Photo by Davis BarberProbably because most of what I own was bought used or at a drastic discount, I tend to think that products haven't truly filtered into our society until they turn up in a swap-meet heap or on a remainder table.
So I can barely express the sense of paternal satisfaction I felt a week ago when I saw a book I co-wrote (with Richard Johnston) in one of those discount-book warehouses that inhabit abandoned grocery stores. (Was it called Literature Trough? No, here it is: A&S Bargain Books in Irvine, and do they ever have some good books cheap.) My remaindered title, Martin Guitars: Let's Whack Off to Photos of Rare Guitars(Rodale Press, 1997), has finally made it to heaven, as far as I'm concerned.
And not a minute too soon, since another book with my name on it has just been born. As some of you know, I've been working for the past couple of years with manufacturer/philanthropist John Crean on his autobiography, now finally out and titled The Wheel & I. We thought we'd just chat a bit, slap it down on paper and, voila, a book! It wound up being a far more protracted undertaking.
This was due in part to the fact that Crean is always up to something new and always recalling ever more stories from his packed life. After nearly two years of talking, he was still coming up with different times he'd been arrested.
Can I be objective about a book I was involved with? Sure: the Martin book kinda sucked, and this one doesn't.
I'm a giddy student for Southern California history—hearing about the Compton dance halls, the Anaheim orange fields, the Pacific Electric depots, the idyllic drive-in days when you could street-race a hot rod without having to worry about its effect on the ozone layer. It was a different life then, and Crean lived a lot of it.
In my introduction to The Wheel & I, I say something to the effect that John's story is a treatise on how to live. He's a guy with a wild zest for living, the sort of person who's already building a thing while others are still thinking of reasons why it can't be done; or who tackles a thousand miles of rocky Mexican trail in a kid's dune buggy on a whim.
Crean's life in thumbnail: he grew up poor in Compton, back when it was largely farmland and mustard fields. He drank his way through World War II, with his teens and early 20s spent in a beveraged lie-out with some street-racing, skirt-chasing and petty theft thrown in.
He began working in the trailer business; married his wife, Donna; started a company in his stepdad's garage; and slowly built his Fleetwood Enterprises into a $3 billion-per-year Fortune 500 company, the world's largest manufacturer of RVs and manufactured homes.
In his spare time, he was one of the first guys in the U.S. to race Porsches; a 1967 dune buggy trek resulted in the Baja 1000; he produced Bill Cosby's first film and the wonderful Elizabeth Taylor/Richard Burton bomb Hammersmith is Out. More recently, he's been the chef on that deranged cooking show At Home on the Range.
I read Lee Iacocca's autobiography, and it bored the piss out of me, as do most business-success tomes. Most of the rich people I've met are not fun. I have no particular affinity for recreational vehicles. Conservatives—and Crean is very much one—often give me the willies.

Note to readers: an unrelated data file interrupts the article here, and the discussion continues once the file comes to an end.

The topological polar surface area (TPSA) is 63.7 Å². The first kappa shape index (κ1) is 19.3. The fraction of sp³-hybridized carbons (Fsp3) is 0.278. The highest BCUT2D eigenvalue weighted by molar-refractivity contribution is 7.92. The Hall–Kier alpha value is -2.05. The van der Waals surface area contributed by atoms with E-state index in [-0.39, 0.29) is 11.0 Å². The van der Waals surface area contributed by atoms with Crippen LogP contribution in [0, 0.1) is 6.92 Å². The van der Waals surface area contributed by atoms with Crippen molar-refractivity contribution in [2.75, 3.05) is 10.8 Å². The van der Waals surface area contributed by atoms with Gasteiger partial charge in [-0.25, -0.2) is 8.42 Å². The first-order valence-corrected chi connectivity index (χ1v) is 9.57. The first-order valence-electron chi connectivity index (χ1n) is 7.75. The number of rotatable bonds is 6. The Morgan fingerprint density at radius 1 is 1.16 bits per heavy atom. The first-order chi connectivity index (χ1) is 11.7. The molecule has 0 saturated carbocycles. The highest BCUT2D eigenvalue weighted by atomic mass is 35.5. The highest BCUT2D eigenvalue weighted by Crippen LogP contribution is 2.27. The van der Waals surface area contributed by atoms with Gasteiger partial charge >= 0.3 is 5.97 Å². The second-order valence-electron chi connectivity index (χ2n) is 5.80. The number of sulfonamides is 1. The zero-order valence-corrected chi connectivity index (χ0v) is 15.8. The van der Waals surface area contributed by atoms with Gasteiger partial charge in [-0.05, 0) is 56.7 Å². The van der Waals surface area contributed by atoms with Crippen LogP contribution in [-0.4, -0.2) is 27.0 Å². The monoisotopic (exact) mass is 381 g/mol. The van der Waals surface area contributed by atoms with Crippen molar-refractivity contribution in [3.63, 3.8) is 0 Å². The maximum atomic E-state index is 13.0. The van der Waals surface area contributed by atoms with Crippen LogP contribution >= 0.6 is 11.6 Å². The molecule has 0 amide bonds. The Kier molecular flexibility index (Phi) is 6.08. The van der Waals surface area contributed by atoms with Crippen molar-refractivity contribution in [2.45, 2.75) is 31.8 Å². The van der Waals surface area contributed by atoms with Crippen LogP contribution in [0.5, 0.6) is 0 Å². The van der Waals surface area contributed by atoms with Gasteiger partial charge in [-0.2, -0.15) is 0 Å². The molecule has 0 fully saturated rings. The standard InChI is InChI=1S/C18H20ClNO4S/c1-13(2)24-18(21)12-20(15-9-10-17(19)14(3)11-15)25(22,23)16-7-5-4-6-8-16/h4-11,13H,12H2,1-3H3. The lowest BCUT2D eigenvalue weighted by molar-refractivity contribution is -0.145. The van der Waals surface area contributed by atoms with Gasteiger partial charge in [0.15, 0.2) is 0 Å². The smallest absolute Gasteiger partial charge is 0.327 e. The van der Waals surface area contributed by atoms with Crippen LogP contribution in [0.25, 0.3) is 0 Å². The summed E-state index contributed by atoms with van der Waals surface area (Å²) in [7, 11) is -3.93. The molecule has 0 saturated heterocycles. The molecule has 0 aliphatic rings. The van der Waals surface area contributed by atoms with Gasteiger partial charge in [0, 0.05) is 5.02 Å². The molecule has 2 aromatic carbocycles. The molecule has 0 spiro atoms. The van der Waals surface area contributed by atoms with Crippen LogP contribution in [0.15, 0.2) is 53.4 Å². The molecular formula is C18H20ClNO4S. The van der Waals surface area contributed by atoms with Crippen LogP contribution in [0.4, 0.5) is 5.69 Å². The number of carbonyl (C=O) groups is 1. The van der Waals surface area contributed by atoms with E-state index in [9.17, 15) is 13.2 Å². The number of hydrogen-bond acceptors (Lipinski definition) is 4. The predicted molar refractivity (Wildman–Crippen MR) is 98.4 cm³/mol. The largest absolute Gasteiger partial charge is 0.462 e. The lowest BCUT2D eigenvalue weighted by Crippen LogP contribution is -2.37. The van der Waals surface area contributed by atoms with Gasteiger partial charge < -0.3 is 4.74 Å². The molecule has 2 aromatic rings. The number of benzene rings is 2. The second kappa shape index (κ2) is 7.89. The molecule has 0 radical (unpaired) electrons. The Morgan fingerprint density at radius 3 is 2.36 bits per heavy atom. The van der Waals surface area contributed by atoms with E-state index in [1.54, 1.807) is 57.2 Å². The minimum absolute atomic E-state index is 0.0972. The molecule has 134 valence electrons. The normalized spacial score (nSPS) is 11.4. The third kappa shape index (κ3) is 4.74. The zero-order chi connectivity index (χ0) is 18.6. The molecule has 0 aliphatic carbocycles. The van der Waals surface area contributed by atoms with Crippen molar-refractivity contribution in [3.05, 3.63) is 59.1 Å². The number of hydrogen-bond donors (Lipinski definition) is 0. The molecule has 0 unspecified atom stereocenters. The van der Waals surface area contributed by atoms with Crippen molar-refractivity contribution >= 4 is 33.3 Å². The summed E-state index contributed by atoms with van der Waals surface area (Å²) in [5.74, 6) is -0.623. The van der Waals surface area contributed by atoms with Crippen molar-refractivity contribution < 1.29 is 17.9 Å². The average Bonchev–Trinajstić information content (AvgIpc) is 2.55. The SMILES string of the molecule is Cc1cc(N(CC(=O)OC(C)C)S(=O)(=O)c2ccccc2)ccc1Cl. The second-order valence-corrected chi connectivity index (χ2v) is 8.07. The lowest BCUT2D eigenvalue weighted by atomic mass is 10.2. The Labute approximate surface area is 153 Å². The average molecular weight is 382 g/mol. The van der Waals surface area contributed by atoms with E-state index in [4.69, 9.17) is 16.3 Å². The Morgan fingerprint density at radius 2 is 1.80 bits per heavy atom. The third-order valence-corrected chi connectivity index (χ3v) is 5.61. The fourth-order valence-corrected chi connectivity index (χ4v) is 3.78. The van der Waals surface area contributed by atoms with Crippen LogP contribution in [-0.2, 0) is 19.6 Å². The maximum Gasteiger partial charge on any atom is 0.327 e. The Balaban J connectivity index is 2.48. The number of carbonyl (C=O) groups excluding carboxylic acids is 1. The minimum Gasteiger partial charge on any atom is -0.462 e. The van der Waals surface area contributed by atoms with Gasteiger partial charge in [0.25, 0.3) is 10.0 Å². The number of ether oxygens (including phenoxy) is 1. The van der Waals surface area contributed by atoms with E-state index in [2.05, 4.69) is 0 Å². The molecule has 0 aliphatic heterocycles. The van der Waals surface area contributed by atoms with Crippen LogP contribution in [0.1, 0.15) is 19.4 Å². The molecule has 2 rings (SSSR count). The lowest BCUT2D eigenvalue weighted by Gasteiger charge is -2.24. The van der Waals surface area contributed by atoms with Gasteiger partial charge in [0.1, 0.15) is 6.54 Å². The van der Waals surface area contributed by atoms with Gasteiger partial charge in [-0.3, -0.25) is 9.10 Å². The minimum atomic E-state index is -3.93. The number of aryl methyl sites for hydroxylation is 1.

Yet I loved doing this book with him. I'm a sucker for a good storyteller, and Crean reminds me of physicist Richard Feynman in that respect. He is also one of the least full-of-crap people I've ever met. Unlike so many businessmen with no talent for anything but acquisition, he's a wholly hands-on guy who revels in designing and building things. Instead of playing Wall Street games, he based his business on the belief that if you do right by your customers and your employees (he was a pioneer of employee profit-sharing plans), success will be the natural result. I've never known a Christian who talked less about being one or who acted more like one. He and Donna give half of what they make to charity, and they don't have any big sanctimonious reason for it; they just do it because it's fun.
Boy, is Crean ever a Republican. George W. and his ilk aren't half conservative enough to suit him. But his arguments against liberalism are more libertarian than anything. He doesn't like big government, he says, because government is always beholden to big business, and the bigger the government, the bigger that undue influence. He thinks the world was a safer place and businesses more ethical before people trusted "Uncle Sugar" to look after their interests because government will never do as good a job of that as individuals could in a free market.
At a time when corporations are monkeying around with genetic information that might drastically alter life on this planet, I'm somewhat less sanguine about the long-term correcting effects of the free market. Crean believes businesses that screw their customers may do well in the short term, but that they are doomed to fail. Though he's not naive, he is from a generation in which it was not so routine to see businesses thriving on price-fixing, defect-hiding, corporate-welfare sopping and competition-stifling mergers.